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Imagine the Universe! Dictionary

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[A B C D E F G H I J K L M N O P Q R S T U V W X Y Z ]

(Note - Greek letters are written out by name - alpha, beta etc.)


Beams of particles, usually coming from an active galactic nucleus or a pulsar. Unlike a jet airplane, when the stream of gas is in one direction, astrophysical jets come in pairs with each jet aiming in opposite directions.


kelvin (after Lord Kelvin, 1824 - 1907)
The fundamental SI unit of thermodynamic temperature defined as 1/273.16 of the thermodynamic temperature of the triple point of water. More practically speaking, the Kelvin temperature scale measures an object's temperature above absolute zero, the theoretical coldest possible temperature. On the Kelvin scale the freezing point of water is 273 ( = 0o C = 32o F) [ K = 273 + C = 273 + 5/9 * (F-32)]. The Kelvin temperature scale is often used in sciences such as astronomy.

Kepler, Johannes (1571 - 1630)
German astronomer and mathematician. Considered a founder of modern astronomy, he formulated the famous three laws of planetary motion. They comprise a quantitative formulation of Copernicus's theory that the planets revolve around the Sun.

Kepler's laws (J. Kepler)
Kepler's first law
A planet orbits the Sun in an ellipse with the Sun at one focus.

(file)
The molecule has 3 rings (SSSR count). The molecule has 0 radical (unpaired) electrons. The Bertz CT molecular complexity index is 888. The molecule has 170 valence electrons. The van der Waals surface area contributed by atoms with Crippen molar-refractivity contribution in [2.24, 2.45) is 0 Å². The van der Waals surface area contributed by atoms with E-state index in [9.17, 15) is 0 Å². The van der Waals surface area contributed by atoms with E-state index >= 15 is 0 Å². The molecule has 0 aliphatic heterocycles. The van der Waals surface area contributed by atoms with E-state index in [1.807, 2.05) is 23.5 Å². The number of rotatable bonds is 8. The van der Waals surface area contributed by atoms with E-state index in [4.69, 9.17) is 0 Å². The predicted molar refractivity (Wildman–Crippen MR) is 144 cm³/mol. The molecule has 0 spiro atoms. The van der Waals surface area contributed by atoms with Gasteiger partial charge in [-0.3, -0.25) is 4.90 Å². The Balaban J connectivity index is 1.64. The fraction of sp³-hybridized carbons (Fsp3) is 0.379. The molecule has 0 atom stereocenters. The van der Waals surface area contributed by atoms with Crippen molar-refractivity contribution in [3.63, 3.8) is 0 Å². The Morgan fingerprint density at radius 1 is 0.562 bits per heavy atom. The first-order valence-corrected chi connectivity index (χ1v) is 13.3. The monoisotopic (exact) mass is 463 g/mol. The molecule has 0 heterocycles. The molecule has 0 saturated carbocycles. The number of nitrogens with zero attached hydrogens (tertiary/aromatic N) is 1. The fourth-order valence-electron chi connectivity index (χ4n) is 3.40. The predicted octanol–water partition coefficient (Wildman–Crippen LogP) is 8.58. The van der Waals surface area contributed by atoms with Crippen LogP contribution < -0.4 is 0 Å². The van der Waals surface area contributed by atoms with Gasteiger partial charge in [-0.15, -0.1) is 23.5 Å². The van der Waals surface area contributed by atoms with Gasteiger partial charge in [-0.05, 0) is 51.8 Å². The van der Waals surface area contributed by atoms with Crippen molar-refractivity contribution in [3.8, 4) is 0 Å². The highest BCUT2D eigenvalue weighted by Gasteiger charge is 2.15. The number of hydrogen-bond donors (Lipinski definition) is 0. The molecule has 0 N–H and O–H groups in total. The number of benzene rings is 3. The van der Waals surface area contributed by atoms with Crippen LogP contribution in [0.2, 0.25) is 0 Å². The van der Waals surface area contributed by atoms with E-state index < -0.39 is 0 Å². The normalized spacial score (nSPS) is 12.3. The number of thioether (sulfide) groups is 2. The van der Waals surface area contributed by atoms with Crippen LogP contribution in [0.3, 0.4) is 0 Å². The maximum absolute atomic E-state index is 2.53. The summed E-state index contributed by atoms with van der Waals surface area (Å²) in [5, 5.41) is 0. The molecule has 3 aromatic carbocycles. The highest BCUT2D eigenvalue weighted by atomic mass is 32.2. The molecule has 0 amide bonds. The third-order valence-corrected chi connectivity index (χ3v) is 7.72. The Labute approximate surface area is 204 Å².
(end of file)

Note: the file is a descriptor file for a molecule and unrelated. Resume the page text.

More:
Kepler's second law
A line directed from the Sun to a planet sweeps out equal areas in equal times as the planet orbits the Sun.

Kepler's third law
The square of the period of a planet's orbit is proportional to the cube of that planet's semimajor axis; the constant of proportionality is the same for all planets.

kilogram (kg)
The fundamental SI unit of mass. The kilogram is the only SI unit still maintained by a physical artifact (a platinum-iridium bar) kept in the International Bureau of Weights and Measures at Sevres, France. One kilogram is equivalent to 1,000 grams or about 2.2 pounds; the mass of a liter of water.

Refers to the calculation or description of the underlying mechanics of motion of an astronomical object. For example, in radioastronomy, spectral line graphs are used to determine the kinematics or relative motions of material at the center of a galaxy or surrounding a star as it is born.

Kirchhoff's law of radiation (G.R. Kirchhoff)
The emissivity of a body is equal to its absorbance at the same temperature.

Kirchhoff's laws (G.R. Kirchhoff)
Kirchhoff's first law
An incandescent solid or gas under high pressure will produce a continuous spectrum.

Kirchhoff's second law
A low-density gas will radiate an emission-line spectrum with an underlying emission continuum.

Kirchhoff's third law
Continuous radiation viewed through a low-density gas will produce an absorption-line spectrum.


A representation of the luminosity of an object in terms of Solar luminosity. The average luminosity of the Sun is about 4x1033 erg/sec. Astronomers often express units for other objects in terms of solar units, which makes the resulting numbers smaller and easier to deal with.

Lagrange, Joseph (1736 - 1813)
A French mathematician of the eighteenth century. His work Mecanique Analytique (Analytical Mechanics; 1788) was a mathematical masterpiece. It contained clear, symmetrical notation and covered almost every area of pure mathematics. Lagrange developed the calculus of variations, established the theory of differential equations, and provided many new solutions and theorems in number theory. His classic Theorie des fonctions analytiques laid some of the foundations of group theory. Lagrange also invented the method of solving differential equations known as variation of parameters. Show me a picture of Joseph Lagrange !